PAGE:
LONDON (REUTERS) - The global death toll from cancer rose to 8.2 million in 2012 with sharp rises in breast cancer as the disease tightened its grip in developing nations struggling to treat an illness driven by Western lifestyles.
Cancer deaths were up 8 per cent from 7.6 million in a previous survey in 2008 and breast cancer killed 522,000 women last year, up 14 per cent in the same period, according to the World Health Organisation's International Agency for Research on Cancer (IARC).
"Breast cancer is also a leading cause of cancer death in the less developed countries of the world," said David Forman, head of IARC's Section of Cancer Information, the group that compiles the global cancer data.
He said this was "partly because a shift in lifestyles is causing an increase in incidence, and partly because clinical advances to combat the disease are not reaching women living in these regions." An estimated 14.1 million people developed cancer in 2012, up from 12.7 million in 2008. And 1.7 million women were newly diagnosed with breast cancer last year, up by more than 20 percent from 2008.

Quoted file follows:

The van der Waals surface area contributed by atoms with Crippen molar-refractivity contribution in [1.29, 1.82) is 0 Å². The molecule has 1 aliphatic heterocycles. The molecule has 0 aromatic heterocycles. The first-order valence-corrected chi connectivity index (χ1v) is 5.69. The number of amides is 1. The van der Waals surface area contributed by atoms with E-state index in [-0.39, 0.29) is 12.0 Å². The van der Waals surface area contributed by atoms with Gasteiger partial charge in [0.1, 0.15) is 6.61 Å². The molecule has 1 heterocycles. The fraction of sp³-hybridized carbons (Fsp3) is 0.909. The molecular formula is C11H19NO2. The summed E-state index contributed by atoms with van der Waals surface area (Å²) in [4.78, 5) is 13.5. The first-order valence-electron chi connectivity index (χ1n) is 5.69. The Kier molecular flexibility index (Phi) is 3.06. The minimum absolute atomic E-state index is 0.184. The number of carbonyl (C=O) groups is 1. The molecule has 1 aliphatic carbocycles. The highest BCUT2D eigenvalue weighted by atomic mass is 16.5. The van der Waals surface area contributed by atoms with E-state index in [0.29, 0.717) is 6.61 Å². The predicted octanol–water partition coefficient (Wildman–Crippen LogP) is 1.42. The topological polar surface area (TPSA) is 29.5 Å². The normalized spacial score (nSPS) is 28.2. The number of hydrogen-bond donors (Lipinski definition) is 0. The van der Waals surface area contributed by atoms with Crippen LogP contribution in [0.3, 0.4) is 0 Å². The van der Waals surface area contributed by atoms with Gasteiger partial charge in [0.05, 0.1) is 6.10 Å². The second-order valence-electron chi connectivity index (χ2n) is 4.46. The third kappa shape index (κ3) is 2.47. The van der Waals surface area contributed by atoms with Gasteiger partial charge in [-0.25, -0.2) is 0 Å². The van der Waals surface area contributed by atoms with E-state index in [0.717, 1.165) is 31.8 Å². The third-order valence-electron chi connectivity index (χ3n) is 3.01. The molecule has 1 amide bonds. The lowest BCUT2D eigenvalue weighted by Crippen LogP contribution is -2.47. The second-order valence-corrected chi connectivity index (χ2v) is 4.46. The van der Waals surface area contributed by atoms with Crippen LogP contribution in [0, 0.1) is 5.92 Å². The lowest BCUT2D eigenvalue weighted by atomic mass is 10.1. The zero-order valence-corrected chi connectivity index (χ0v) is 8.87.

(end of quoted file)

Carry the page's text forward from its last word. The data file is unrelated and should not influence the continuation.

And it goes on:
IARC's report, called GLOBOCAN 2012, gives the most up-to-date estimates for 28 different types of cancer in 184 countries and offers an overview of the global cancer burden.
It found that the most commonly diagnosed cancers worldwide in men and women combined were lung, breast and colorectal cancers. The most common causes of cancer death were lung, liver and stomach cancers.
Projecting forward, IARC experts said they expected "a substantive increase" in cancer cases worldwide, with annual new cases predicted to rise to 19.3 million by 2025 as the global population both grows and ages.
Worldwide trends show that in developing countries going through rapid societal and economic change, the shift towards lifestyles more typical of richer industrialised countries leads to a rising burden of cancers linked to reproduction, diet and hormones.
The IARC report said cancer incidence - the number of new cases each year - has been increasing in most regions of the world, but noted what it said were "huge inequalities" between rich and poor countries.
While rates of new cancer cases are still highest in more developed regions, death rates are relatively much higher in less developed countries because people's tumours are often not detected and diagnosed early enough due to a lack of screening and access to treatment.